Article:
"A powerful book. . . . Johnson convincingly takes aim at the current wishful thinking that a sound defense depends merely on money spent, and that only politicians, not soldiers, are responsible for their lack of preparedness. His powerful and convincing historical analysis offers profound implications for today."—Foreign Affairs
"This book gives great insights into our military's (not just the U.S. Army's) innovative process during the interwar years. As we now find ourselves in a similar interwar period, with similar interwar opportunities for either stagnation or innovation, the book is extremely relevant to today's national defense establishment. There is great insight to be derived from these pages. . . . Johnson has done a superb job of researching his subject. He has written an interesting book based on mountains of documentation. . . . There is much more to Fast Tanks and Heavy Bombers than documented history. To the educated reader, this book is a warning for today."—Marine Corps Gazette
"This well documented and convincingly argued book . . . speaks to the follies of extremists in today's airpower versus land power debates."—Naval War College Review
"In Fast Tanks and Heavy Bombers, David Johnson does an excellent job of taking in the big picture, breaking it down into its parts and then tieing it back together to form a cohesive whole of U.S.Army policy during the interwar period."—Air Power History
"Johnson's nicely researched and well written study is much more than an interesting account of tank and airplane development during the interwar years. Fast Tanks and Heavy Bombers is a fascinating intellectual and cultural history of the interwar Army with intriguing implications for our own day. "—Parameters
"Johnson's book should be read and his conclusions debated. His work is timely and relevant to the Army and Air Force today."—Army Magazine
"The subject of Fast Tanks and Heavy Bombers is familiar—an interwar army, crippled by austerity and public apathy—fails to modernize and enters the next war unprepared for the challenges it faces. But David E. Johnson departs from traditional interpretations of this scenario. . . . Johnson paints a bleak picture of an Army designed to preserve itself rather than prepare for the next war."—Military Review
"Johnson's densely factual volume is elegantly written. . . . He successfully demonstrates that the United States Army that entered World War II reflected the biases and resistance to innovation that existed throughout the interwar years."—Journal of American History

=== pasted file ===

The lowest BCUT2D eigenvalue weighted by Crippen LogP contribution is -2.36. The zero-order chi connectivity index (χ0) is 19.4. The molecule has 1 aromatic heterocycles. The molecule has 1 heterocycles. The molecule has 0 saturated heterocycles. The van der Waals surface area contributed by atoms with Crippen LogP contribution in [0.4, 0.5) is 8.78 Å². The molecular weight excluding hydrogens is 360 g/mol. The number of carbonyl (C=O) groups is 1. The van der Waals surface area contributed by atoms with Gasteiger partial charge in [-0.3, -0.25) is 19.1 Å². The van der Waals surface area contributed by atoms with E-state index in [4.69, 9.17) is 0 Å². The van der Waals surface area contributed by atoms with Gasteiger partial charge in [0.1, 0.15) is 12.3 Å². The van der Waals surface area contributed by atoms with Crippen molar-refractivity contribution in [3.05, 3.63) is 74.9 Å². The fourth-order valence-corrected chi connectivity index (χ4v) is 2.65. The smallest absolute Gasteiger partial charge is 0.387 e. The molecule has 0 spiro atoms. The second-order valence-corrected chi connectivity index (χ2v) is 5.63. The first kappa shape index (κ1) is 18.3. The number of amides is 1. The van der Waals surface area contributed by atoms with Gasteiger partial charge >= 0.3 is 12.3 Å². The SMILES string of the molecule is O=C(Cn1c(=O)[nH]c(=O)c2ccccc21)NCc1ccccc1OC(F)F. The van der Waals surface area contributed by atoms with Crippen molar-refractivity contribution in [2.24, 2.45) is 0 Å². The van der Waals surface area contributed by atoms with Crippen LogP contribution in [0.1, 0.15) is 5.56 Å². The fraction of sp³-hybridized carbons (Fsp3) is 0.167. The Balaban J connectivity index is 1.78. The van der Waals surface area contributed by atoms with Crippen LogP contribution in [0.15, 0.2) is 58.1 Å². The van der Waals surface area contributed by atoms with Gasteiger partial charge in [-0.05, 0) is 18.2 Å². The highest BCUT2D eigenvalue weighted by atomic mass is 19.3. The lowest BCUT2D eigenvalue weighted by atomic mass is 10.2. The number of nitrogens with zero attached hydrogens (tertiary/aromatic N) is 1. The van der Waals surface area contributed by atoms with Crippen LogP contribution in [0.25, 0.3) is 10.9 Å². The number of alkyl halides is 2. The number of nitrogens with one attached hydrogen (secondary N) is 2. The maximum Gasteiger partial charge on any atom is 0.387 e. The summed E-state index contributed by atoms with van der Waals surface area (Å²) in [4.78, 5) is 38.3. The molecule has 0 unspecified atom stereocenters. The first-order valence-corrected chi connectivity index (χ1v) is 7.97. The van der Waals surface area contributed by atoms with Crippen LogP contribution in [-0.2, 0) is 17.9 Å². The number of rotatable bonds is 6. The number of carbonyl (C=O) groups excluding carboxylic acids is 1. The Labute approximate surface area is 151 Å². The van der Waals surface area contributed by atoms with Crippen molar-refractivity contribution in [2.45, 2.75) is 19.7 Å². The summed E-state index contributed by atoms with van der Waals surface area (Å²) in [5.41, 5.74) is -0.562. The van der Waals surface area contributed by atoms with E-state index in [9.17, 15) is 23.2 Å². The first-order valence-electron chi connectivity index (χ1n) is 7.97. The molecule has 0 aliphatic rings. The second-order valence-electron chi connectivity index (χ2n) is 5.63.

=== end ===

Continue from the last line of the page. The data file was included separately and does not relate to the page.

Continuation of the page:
"A fine place to get a feel for the enormous task of military transformation—and also get a gritty appreciation of the risks involved—is David Johnson's Fast Tanks and Heavy Bombers. The War on Terror and accelerating demands for change in the Pentagon . . . make this book extremely relevant. Every military transformer should read it—and reckon with it."—Houston Chronicle
"Fast Tanks and Heavy Bombers is a superbly researched and tightly argued work that chronicles the period of transformation of the United States Army from a constabulary force to the military instrument of a major world power. It forces the objective reader to reconsider the notion that America's interwar Army was purely the product of social, political, and fiscal indifference. Perhaps most importantly, it provides a poignant reminder that the destiny of the Republic in the twenty-first century will be inextricably bound up with the vision, wisdom, and professional acumen of its military leaders."—Harold R. Winton, author of To Change an Army: General Sir John Burnett-Stuart and British Armored Doctrine, 1927–1938
"David Johnson has written a must-read for anyone following today's Pentagon debates concerning the culture and budgets of the United States military. He has provided one of the most insightful analyses of the development of the U.S. Army and Air Force between the World Wars with a special set of lessons to be learned about how a bureaucratic military system precludes the best decisions for the good of the nation's overall national security missions."—William A. Owens, Vice Chairman of the Board of Teledesic and CEO of Teledesic Holdings, Ltd.
"David Johnson has written a must read for anyone following today's Pentagon debates concerning the culture and budgets of the United States military. He has provided one of the most insightful analyses of the development of the U.S. Army and Air Force between the World Wars with a special set of lessons to be learned about how a bureaucratic military system precludes the best decisions for the good of the nation's overall national security missions."--William A. Owens, Vice Chairman of the Board of Teledesic and CEO of Teledesic Holdings, Ltd.
Anyone interested in history and military strategy would find this as an excellent read.
In it Odom traces the development of U.S. Army doctrine between the wars and the factors preventing the emergence of a really sound set of doctrines and plans.
Moreover, the US Army was convinced that the best way to fight an armored attack was with anti-tank guns.
This is a good one-volume survey of the evolution of the armored force and the strategic bombing strategy developed in the interwar period, 1919-1941. Read morePublished 17 months ago by JayArr
I was required to read this book (among 2 others) for my U.S. Military History class. The book is outstanding. Read morePublished 18 months ago by Joshua Ackerman
This was the first book that ever read about a war and military strategy. It was actually a lot better than I thought it would be. Read morePublished on February 10, 2010 by Ryan Micheel Nealon